A diminutive striker who had a determined attitude that saw him have success at a number of top flight clubs, although he failed to make the breakthrough to a regular first team place at Spurs.
A short, stocky young lad, he scored a lot of goals in the youth team and reserves, with his determination being a major irritant to opposing centre halves. Terry made his debut for Spurs in a home game against Stoke City in December 1979 and was instrumental in the build up to John Pratt's only goal of the game. It was a relief for Spurs who had suffered three consecutive defeats and were lacking goals. Such was the impact that Gibbo had on the veteran Stoke back four that when he left the field his shirt was ripped and covered in blood, as one of the defenders gave him a whack off the ball.
Already an England Youth international by the time Gibson made his debut, he had been with Spurs since he was 14 and had only signed as an apprentice earlier in 1979 before his rocket like ascendancy to the first team at just turned 17. Unfortunately, after a couple more games he was out of the side until 1982-83, when he had a good ru in the team, but he generally filled in for injuries to Steve Archibald or Garth Crooks, who were the preferred, big-money signings.
Not getting a regular place in the Spurs team, in 1983 Gibson chose to join Coventry City, where he was snapped up by Bobby Gould to join Coventry for £100,000 and the move paid off for the little forward, who was top scorer for the club in three successive seasons. His most notable achievement was a hat-trick at Liverpool in a 4-0 win for the Sky Blues. He later struck up a good partnership with Cyrille Regis and the "little and large" pairing paid off handsomely for City.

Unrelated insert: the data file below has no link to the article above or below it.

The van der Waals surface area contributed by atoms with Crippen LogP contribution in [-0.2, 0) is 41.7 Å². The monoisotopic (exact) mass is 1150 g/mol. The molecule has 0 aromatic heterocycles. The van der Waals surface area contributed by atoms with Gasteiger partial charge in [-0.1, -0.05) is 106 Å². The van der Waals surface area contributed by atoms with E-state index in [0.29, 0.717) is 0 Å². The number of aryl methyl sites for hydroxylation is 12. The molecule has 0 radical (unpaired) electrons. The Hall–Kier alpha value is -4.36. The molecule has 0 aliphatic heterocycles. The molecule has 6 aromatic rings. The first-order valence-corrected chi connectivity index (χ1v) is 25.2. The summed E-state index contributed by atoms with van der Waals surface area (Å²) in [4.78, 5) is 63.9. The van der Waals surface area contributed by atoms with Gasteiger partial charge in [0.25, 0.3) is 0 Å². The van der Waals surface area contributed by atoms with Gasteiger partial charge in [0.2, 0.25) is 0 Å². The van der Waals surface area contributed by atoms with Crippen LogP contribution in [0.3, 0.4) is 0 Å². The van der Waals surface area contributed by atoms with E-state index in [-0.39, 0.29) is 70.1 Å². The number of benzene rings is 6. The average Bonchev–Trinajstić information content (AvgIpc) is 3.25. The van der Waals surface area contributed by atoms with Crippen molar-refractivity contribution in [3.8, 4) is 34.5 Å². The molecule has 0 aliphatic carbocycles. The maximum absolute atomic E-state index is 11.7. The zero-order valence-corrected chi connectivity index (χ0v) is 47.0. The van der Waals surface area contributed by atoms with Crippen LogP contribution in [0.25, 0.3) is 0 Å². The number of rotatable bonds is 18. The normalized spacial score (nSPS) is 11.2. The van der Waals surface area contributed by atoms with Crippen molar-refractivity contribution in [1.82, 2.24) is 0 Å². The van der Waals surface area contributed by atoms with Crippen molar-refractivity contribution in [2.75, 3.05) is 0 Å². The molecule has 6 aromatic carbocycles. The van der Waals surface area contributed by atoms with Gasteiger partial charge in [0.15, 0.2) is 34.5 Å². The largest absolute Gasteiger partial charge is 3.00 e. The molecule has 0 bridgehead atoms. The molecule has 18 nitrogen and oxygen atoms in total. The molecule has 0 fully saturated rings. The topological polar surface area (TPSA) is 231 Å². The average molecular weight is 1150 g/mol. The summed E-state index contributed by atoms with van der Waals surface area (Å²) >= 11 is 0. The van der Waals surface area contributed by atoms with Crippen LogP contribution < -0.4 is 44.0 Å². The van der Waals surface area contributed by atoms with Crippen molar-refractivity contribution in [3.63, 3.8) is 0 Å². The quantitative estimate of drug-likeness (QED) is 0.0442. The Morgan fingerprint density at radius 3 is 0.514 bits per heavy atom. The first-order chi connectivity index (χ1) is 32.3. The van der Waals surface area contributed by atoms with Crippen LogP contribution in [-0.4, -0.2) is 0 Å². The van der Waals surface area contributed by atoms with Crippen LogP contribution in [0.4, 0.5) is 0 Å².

It also worked for Gibson, who earned a move to Manchester United in exchange for another former Spur - Alan Brazil - but the diminutive striker lasted only 18 months playing less than 30 games in a generally unhappy spell at Old Trafford, coming back to London to join the Crazy Gang at Wimbledon, whose style of play suited Terry. He arrived just in time to be involved in the run to the FA Cup Final win over Liverpool that year and a place in the club's history books.
After finishing his playing days, there was a coaching career which started at Swindon Town where he combined playing, before going onto Barnet to take up a similar role alongside former Spurs team-mate Ray Clemence. He continued to take his coaching seriously and found positions at Wycombe Wanders and Fulham under former Wimbledon team-mate Lawrie Sanchez, who was the manager who Terry also served under as coach of the Northern Ireland national side.